Where contractor entered into an oral contract with a real estate attorney to perform major renovations to the attorney’s new home which had previously been a small apartment building, the owner/attorney coxed the contractor (a friend who had performed work for him in the past) into performing work without pay while the project progressed, and at the conclusion of the work, refused to pay over $300,000 – asserting that the contractor was in violation of a state law requiring written contracts, and that the oral contract was null and void.  There didn’t appear to be any argument concerning the quality of the work.  The owner apparently just didn’t want to pay, and, being knowledgeable in the law concerning oral contracts, hoped to use the law as a sword to strike the contractor’s complaint down.   The appellate court held that the statutory violation does not automatically render the contract unenforceable.  In this case, there was no public policy requiring that oral contracts for home remodeling be held unenforceable.    Miller Construction Company v. McGinnis, 238 Ill. 2d 284 (2010).

The construction firm in this case was solely owned by one individual, a Mr. Keith Miller.  The initial oral contract for remodeling was $187,000.  Shortly after the work began, the owner told the contractor he wanted to “vastly increase” the work and that an architect would be developing new plans and specifications for the expanded project.  The modifications raised the total cost of the project to $500,000.

A few months later, the contractor submitted an invoice for $58,000 and the owner refused to pay it – saying he didn’t want to make any more payments until all construction work was completed.   Incredibly, the contractor financed the balance of the construction himself by obtaining a bank line of credit for $150,000 to complete the project.    The work proceeded to completion and the owner approved all the work with the exception of some minor floor issues that would cost about $300 to repair.     For that, the owner refused to pay $300,000 that was due!

At issue was an Illinois statute (The Home Repair and Remodeling Act), that required persons “engaged in the business of home repair or remodeling” to provide customers with “a written contract or work order” prior to beginning work on a project costing more than $1,000.  Another section of that Act states that it is “unlawful” to engage in home remodeling “before obtaining a signed contract….”  Since the contract in this case was not in writing, the owner moved to dismiss the contractor’s law suit on the basis that the contract was unenforceable and that the mechanic’s lien filed by the contractor could not be enforced on a void contract.

The trial court granted the owner’s motion and dismissed the contractor’s complaint with prejudice.  The intermediate appellate court affirmed the dismissal of the breach of contract claim, but held that the contractor had a viable claim based on quantum meruit to recover the value of what had been provided to the owner.   The state Supreme Court, held that the breach of contract should not have been dismissed, and that the contractor was entitled to pursue that cause of action.  In reaching that conclusion, the court examined the statute and determined that the statute provided a small penalty for failure to have a written contract, and that the legislature did not intend to a violation of the statute to render the oral contract unenforceable.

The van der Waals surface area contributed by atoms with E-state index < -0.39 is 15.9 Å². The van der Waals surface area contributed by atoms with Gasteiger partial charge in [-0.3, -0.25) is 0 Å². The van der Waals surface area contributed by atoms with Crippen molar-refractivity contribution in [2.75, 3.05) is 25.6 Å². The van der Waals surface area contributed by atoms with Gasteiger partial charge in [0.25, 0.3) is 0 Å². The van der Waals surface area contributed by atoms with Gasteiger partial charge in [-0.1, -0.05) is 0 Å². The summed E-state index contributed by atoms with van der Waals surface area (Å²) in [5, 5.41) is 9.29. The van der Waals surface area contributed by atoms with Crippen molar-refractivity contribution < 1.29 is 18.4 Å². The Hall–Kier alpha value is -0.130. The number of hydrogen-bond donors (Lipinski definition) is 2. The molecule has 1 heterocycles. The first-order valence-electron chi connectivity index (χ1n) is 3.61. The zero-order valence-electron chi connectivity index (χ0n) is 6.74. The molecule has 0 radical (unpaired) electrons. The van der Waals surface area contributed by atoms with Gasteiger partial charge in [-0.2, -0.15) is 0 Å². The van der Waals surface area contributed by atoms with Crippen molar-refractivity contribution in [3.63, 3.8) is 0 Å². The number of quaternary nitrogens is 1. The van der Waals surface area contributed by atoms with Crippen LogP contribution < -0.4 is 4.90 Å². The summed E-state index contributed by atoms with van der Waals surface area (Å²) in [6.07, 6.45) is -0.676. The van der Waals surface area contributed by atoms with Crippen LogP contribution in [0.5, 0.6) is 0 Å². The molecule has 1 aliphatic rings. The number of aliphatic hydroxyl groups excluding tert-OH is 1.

Risk Management Note: Contractors and design professionals should beware when working on homes or small commercial buildings owned by attorneys.  It is remarkable how much litigation arises out of contracts for construction of expensive homes for lawyers.   Even sophisticated architects and engineers have suffered at the hands of attorney/homeowners of expensive homes who sometimes seem to have a penchant for requesting numerous project changes that run up the costs, and then don’t want to pay for them.  If ever there was a class of project owner where a contractor is well advised to get a written contract that provides a well defined scope of work, good payment terms, and reasonable risk allocation clauses, this is one.    Another pointer from this case is to exercise caution when working for “friends.”  Because someone is a friend there can be a tendency to be more trusting and not adhere to normal business practices.    There is an old saying that strong fences make good neighbors.  Likewise, a good enforceable written contract for work can help preserve a friendship between an owner and a contractor.

About the newsletter and author: J. Kent Holland is a construction lawyer located in Tysons Corner, Virginia, with a national practice (formerly with Wickwire Gavin, P.C. and now with Construction Risk Counsel, PLLC) representing design professionals, contractors and project owners. He is also founder and president of ConstructionRisk, LLC, a consulting firm providing consulting services to owners, design professionals, contractors and attorneys on construction projects. He is publisher of ConstructionRisk.com Report and may be reached at Kent@ConstructionRisk.com or by calling 703-623-1932. This article is published in ConstructionRisk.com Report (2010) at www.ConstructionRisk.com.  This article is published in ConstructionRisk.com Report, Vol. 13, No. 4 (April 2011).